The Positioning Theory Diamond as Analytic Tool to Examine Multimodal Social Interaction in an Engineering Club

  • Mary B. McVee University at Buffalo, SUNY
  • Kate S. Haq University at Buffalo, SUNY
  • Nichole Barrett University at Buffalo, SUNY
  • Katarina N. Silvestri University at Buffalo, SUNY
  • Lynn E. Shanahan University at Buffalo, SUNY
Keywords: positioning theory, positioning diamond, enginering, Bamberg


This paper presents a conceptual and methodological adaptation of the Positioning Theory diamond as originally proposed by Slocum-Bradley (2009). The authors propose an updated graphic representation that foregrounds the diamond in moral fields within arrays of identities and relationships that are not bound by space and time. The positioning diamond is illustrated as an analytical, research tool by applying it to study the social interactions, including multimodal interactions, of children (ages 7-10 years) in an afterschool engineering club. The paper illustrates how the authors applied the Positioning Theory diamond jointly with Bamberg’s three-tiered positioning analysis and multimodal analysis to develop a clearer perspective on one particular learner. The authors argue that scholars of positioning theory should look to studies of multimodality to deepen their analysis of speech and other acts. Multimodal analysis and the Positioning Theory diamond can be used effectively to explore social interactions in addition to speech.

Author Biographies

Mary B. McVee, University at Buffalo, SUNY

MARY B. McVEE Mary McVee ( is Director of the Center for Literacy and Reading Instruction (CLaRI) and Professor of Literacy Education at the University at Buffalo, State University of New York. Her research interests include positioning theory, social and embodied learning, social semiotics, culture, narrative, and teacher reflection. Her recent books include: Video Pedagogy in Action: Critical Reflective Inquiry Using the Gradual Release of Responsibility and Exploring Diversity through Multimodality, Narrative, and Dialogue, both from Routledge.

Kate S. Haq, University at Buffalo, SUNY

KATE S. HAQ Kate Shands Haq ( has been a professional educator since 1985. She taught in urban and rural schools in Western NY, primarily as an elementary classroom teacher and literacy coach. Kate earned her Ph.D. in Curriculum, Instruction and the Learning Sciences at University at Buffalo, SUNY in 2018. Mother of three sons, community activist, and parent leader, Kate’s research interests include the intersection of homeless adolescents, literacy, and civic engagement as well as teachers’ work, policy, and identity. Kate is Director of Education (K-12) and co-owner of Chartered Professors, LLC, a continuous education and educational tourism business.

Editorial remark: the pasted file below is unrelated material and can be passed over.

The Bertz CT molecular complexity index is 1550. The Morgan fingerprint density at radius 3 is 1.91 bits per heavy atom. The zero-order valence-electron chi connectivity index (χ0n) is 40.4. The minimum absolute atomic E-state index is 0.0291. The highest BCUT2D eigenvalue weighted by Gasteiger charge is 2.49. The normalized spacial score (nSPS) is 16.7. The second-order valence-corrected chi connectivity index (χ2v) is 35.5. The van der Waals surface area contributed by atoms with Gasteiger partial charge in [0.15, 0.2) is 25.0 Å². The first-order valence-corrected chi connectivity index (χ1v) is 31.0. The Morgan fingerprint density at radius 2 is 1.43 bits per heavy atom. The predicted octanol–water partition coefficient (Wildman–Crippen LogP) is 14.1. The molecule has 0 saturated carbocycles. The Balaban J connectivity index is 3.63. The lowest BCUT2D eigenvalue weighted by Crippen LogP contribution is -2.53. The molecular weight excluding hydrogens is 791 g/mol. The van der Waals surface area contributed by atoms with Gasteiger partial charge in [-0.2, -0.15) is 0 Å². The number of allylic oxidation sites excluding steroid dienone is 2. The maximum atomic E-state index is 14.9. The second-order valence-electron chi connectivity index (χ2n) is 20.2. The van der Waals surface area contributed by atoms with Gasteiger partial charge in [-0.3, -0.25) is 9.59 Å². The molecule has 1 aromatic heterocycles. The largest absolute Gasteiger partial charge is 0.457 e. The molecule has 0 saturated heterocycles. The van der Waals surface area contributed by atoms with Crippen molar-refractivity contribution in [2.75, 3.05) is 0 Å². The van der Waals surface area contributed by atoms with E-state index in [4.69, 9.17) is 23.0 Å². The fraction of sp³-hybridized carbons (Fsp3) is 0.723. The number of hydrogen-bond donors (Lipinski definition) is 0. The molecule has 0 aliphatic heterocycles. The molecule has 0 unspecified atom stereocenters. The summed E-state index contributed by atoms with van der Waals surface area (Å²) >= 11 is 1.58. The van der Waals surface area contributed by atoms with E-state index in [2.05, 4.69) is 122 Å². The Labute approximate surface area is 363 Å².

Nichole Barrett, University at Buffalo, SUNY

NICHOLE BARRETT Nichole Barrett ( is an adjunct professor specializing in Secondary English Education and digital video composition. She recently earned her Ph.D. in Curriculum, Instruction, and the Science of Learning from the University at Buffalo, SUNY. Her most recent research explores the intersection between digital video composition, identity, and student voice, specifically among rural students. Her goals as a researcher and teacher include negotiating definitions of what it means to read and write in the 21st century and understanding how educators might leverage multimodal literacy practices a part of meaning making in their classrooms.

Katarina N. Silvestri, University at Buffalo, SUNY

KATARINA N. SILVESTRI Katarina Silvestri ( is an assistant professor of literacy at SUNY Cortland. She teaches courses in literacy leadership and theoretical foundations of literacy. Her current research agenda focuses on how multimodal, digital, and artifactual literacies support student-centered inquiry learning in the elementary grades, and how this intersects with disciplinary literacies in the STEAM domains. Her collaborative work can be found in Theory into Practice, Elementary School Journal, Literacy Research: Theory, Method, and Practice, and Journal of Adolescent and Adult Literacy as well as a chapter on Positioning Theory recently published in the seventh edition of Theoretical Models and Processes of Literacy.

Lynn E. Shanahan, University at Buffalo, SUNY

LYNN E. SHANAHAN Lynn E. Shanahan ( is an Associate Professor of Literacy Education in the Department of Learning and Instruction at the University at Buffalo, State University of New York. She works with in-service teachers on the development of strategic readers and writers with both print-based and digital texts drawing from social semiotics multimodality and embodied theoretical perspectives. Her research focuses on video reflection, multimodal composing, and explicit strategy instruction. Her most recent research examines the disciplinary literacy necessary when elementary aged students are learning the engineering design process.